takes three to tango

It’s encouraging that Section 37 deals are starting to get the attention they deserve.  For example, Mayor, John Tory, wants to review the practice ( ), and columnist, Edward Keenan, has tried to explain why ( ).  Other organizations, including the City, have sought to improve the general understanding of this practice, if only to […]

leafs winning %

down the rabbit hole of Leafs analytics

This SAS shuttle bus has become so familiar in my neighbourhood, I failed to notice how hilarious it has become. They’re using the Maple Leafs to promote their brand. It’s funny because the Leafs have negative branding value at the moment, and SAS appears to be advertising their role in the team’s bottomless decline. Fans […]

generated from keyword search with

NetGain 2014 blog in review

  We’re often asked what NetGain does.  The question never gets easier to answer because our focus and methods continually change with client need.  Periodically I review what we’ve been doing, hoping to find common themes and issues on which to hang a statement of purpose. Last year at this time, I examined our 2013 […]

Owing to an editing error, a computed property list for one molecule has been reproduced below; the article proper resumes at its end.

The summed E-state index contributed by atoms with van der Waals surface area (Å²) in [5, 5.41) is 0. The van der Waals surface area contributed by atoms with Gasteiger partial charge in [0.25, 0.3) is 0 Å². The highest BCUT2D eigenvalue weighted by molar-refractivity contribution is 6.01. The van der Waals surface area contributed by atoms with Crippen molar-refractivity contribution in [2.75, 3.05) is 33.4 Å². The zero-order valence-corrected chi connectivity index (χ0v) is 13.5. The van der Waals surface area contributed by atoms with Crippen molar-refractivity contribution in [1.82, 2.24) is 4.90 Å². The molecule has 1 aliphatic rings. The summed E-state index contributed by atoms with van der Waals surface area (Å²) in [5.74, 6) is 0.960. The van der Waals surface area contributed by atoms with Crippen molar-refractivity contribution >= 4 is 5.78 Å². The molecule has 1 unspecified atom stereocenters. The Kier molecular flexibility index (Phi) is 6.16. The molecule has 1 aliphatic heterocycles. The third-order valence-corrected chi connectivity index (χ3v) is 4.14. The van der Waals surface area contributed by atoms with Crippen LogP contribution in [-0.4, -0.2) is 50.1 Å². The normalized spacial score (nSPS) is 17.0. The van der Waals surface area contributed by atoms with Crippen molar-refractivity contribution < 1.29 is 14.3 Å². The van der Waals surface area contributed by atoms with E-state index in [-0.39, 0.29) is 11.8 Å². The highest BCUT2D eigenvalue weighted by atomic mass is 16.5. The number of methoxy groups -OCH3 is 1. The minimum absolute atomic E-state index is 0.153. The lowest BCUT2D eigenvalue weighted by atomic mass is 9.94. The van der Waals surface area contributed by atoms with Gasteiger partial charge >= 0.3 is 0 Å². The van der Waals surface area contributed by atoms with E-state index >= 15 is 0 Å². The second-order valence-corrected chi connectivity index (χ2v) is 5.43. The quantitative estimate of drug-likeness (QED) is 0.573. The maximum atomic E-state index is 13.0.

swinging in the breeze

The space between

In 2014, NetGain clients trod the dangerous ground between the public and private sectors in ways that illustrate the problems with 3P’s ( ).  Like the example of Centennial College’s proposal for Guild Inn Park, these suffered from the misalignment of public and private sector cultures and demonstrated the need for a third party intervener. […]

P3's - Better well hung than ill wed

P3’s – Better well hung than ill wed

Ontario’s Auditor General is calling attention to the general failure of public private partnerships.  Intuitively we’ve known about this for a long time.  Every P3 mega deal seems to go awry.  The MaRS bailout is only the latest and by no means the most embarrassing.  Highway 407 is Ontario’s favourite example. Developed first  by Liberal […]

does it really take a miracle?

Jesus Christ, food banks, and moral hazard

Edward Keenan is right about how food banks duplicate what grocery stores already do ( ). In fact lots of product goes to food banks directly from the manufacture/distribution/retail system because of over-production, stale-dating, damaged packaging, mislabelling, etc. Bulk food goes to food banks that would otherwise go to landfill, saving industry tippage fees. There is […]

spot the ventriloquist

media manipulation and “the Big Mo”

I made a presentation in a City Hall committee room the other day.  It was received graciously, despite obvious skepticism from some in attendance.  An earnest and courteous discussion ensued.  There was agreement to disagree.  Is this the Tory effect?  I truly hope so.  It might be a coincidence, but I prefer to think that […]

Aren't we still in the home stretch?